The Weather and a Place to Live: Photographs of the Suburban West
The surreal intersection of suburbia and desert in California, Utah, Nevada, and Colorado, where sprawling suburbs are reconfiguring what was once vast unpopulated territory.
With concision and an unblinking eye, Smith shows how a new frontier is being won, and suggests too how it may be lost in its very emergence. These altered landscapes force us to consider the consequences of human design battling natural forces across great expanses in which nature becomes both inspiration and invisible adversary. Smith’s elegant black-and-white photographs of this constructed universe confront us with the beauty of images as images, yet push us to reflect on the devastation possible in the simple act of choosing a place to live.
“Between mountains and fences, between a tremendous rock face and giant stacks of plywood, Smith’s images record not so much a contrast as two violent absences joining as a single force. Landfill, seedling, turnabout, heating coil collude with the sky and mountains in a triumph of disproportion: scale not so much confused or lost as irrelevant. . . . Like true poetry, [the photographs] peel away my automatic responses, and invite me to look again.”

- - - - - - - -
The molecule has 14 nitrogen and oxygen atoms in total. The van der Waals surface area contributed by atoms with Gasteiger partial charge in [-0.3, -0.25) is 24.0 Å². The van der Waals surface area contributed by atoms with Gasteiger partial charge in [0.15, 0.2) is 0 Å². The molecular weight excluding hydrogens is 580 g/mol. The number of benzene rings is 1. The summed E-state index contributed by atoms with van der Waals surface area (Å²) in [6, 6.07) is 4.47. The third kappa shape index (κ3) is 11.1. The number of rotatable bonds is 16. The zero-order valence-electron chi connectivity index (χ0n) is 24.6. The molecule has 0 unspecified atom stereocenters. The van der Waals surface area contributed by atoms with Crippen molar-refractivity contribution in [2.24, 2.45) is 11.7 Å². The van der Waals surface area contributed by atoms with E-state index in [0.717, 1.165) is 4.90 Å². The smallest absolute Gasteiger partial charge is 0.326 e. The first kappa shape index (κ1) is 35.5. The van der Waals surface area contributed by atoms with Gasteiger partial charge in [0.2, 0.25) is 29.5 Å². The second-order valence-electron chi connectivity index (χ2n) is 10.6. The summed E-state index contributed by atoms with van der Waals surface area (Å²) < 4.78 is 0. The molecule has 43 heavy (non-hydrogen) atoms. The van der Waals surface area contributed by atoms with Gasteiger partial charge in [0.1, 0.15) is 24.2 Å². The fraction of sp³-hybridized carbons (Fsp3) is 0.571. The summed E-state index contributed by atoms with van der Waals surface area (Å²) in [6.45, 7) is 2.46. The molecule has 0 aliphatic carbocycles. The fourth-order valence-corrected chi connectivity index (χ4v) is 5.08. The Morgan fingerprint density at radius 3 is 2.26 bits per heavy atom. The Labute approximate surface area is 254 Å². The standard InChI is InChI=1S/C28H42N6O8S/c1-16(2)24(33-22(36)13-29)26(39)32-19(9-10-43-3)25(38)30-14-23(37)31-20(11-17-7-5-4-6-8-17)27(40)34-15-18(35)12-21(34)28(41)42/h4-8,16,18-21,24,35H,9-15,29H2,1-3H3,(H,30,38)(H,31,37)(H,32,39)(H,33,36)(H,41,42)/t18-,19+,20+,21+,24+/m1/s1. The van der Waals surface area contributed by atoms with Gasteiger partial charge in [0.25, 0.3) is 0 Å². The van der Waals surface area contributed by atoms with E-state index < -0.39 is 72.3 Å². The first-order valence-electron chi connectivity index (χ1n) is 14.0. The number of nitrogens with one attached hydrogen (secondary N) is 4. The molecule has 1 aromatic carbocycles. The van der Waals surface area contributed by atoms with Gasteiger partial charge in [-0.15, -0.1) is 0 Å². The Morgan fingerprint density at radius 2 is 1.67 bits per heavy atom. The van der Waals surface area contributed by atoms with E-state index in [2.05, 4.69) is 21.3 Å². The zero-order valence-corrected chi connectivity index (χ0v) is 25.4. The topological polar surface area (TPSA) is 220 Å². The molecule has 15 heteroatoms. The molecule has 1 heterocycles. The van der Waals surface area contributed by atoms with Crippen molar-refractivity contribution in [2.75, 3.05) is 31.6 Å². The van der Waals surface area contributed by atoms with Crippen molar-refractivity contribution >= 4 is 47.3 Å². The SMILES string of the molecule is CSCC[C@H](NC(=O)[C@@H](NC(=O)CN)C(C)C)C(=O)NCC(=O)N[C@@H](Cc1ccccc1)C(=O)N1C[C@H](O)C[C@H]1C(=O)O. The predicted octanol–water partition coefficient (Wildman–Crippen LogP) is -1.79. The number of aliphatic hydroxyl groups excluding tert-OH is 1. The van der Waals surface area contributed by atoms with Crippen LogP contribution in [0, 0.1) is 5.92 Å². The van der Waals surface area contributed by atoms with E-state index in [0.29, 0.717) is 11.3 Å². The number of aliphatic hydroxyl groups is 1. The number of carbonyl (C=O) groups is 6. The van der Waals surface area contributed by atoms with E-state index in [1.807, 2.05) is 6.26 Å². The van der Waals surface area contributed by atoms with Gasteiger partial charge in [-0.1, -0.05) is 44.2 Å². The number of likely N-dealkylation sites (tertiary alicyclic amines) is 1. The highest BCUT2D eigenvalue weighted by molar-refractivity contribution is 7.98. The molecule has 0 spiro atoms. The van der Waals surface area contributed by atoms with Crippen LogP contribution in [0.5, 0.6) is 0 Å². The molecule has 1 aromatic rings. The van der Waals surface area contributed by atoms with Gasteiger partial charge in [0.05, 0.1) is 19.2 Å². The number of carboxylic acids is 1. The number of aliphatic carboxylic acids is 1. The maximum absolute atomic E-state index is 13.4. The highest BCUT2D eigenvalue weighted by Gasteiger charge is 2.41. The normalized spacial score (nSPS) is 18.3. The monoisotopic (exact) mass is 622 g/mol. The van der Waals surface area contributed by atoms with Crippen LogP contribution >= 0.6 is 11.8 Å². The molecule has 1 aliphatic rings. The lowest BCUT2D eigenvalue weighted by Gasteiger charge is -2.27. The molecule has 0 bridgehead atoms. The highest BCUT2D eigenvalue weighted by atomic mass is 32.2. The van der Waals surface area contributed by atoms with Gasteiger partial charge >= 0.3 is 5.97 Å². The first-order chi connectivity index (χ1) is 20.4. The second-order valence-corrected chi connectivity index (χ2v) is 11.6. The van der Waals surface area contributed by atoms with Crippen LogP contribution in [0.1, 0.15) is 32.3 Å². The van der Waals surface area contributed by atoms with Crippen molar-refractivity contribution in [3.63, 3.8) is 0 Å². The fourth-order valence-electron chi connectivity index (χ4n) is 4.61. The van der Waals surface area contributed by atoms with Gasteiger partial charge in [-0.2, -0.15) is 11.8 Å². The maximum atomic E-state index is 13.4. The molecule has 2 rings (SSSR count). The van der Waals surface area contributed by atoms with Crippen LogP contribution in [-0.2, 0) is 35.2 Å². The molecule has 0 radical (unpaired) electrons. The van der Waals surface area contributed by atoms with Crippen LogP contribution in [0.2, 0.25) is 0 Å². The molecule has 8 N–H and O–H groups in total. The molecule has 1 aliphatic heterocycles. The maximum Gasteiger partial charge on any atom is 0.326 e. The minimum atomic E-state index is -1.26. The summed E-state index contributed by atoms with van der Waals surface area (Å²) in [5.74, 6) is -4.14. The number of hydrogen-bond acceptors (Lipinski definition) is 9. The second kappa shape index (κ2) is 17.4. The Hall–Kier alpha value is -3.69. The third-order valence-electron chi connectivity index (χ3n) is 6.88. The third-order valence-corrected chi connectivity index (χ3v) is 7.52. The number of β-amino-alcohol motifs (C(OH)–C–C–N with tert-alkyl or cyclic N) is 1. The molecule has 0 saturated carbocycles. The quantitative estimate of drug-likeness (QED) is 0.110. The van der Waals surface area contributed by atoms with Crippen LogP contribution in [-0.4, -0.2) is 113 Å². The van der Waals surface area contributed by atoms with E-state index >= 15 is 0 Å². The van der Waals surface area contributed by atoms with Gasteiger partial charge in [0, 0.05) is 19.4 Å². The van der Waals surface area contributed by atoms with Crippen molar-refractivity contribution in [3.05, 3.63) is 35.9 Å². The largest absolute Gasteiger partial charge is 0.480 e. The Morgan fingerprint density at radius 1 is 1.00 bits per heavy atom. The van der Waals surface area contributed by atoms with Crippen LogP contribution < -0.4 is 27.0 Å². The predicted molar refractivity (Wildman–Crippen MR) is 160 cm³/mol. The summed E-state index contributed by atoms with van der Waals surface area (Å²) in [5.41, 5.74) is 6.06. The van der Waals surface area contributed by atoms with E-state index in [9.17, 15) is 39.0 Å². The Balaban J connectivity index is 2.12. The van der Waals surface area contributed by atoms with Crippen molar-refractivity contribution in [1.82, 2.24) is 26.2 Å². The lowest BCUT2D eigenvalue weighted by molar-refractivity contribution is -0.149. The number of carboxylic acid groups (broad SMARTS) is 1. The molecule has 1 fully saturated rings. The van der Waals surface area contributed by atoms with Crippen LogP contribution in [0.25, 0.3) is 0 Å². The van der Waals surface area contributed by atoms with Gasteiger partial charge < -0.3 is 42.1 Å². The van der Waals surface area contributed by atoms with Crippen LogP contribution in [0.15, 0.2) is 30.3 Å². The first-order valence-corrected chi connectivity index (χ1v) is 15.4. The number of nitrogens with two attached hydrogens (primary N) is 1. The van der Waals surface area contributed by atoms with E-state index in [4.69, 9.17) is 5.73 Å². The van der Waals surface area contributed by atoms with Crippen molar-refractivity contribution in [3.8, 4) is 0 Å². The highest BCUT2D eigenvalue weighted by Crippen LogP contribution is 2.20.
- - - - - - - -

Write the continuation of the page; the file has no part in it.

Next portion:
—Robert Pinsky, “The Year in Culture 2005,” Slate.com
“Steven B. Smith looks at the suburban sprawl of Utah, California, and Colorado and sees waste, hubris, folly, and great formal beauty. . . . These photographs set up a tension between the sadness inherent in the rampant ‘Californization’ of the West and the machine-like but also strangely organic beauty to be found in the process. Smith’s work [is] both disturbing and lovely.”
—R.K. Dickson, The Bloomsbury Review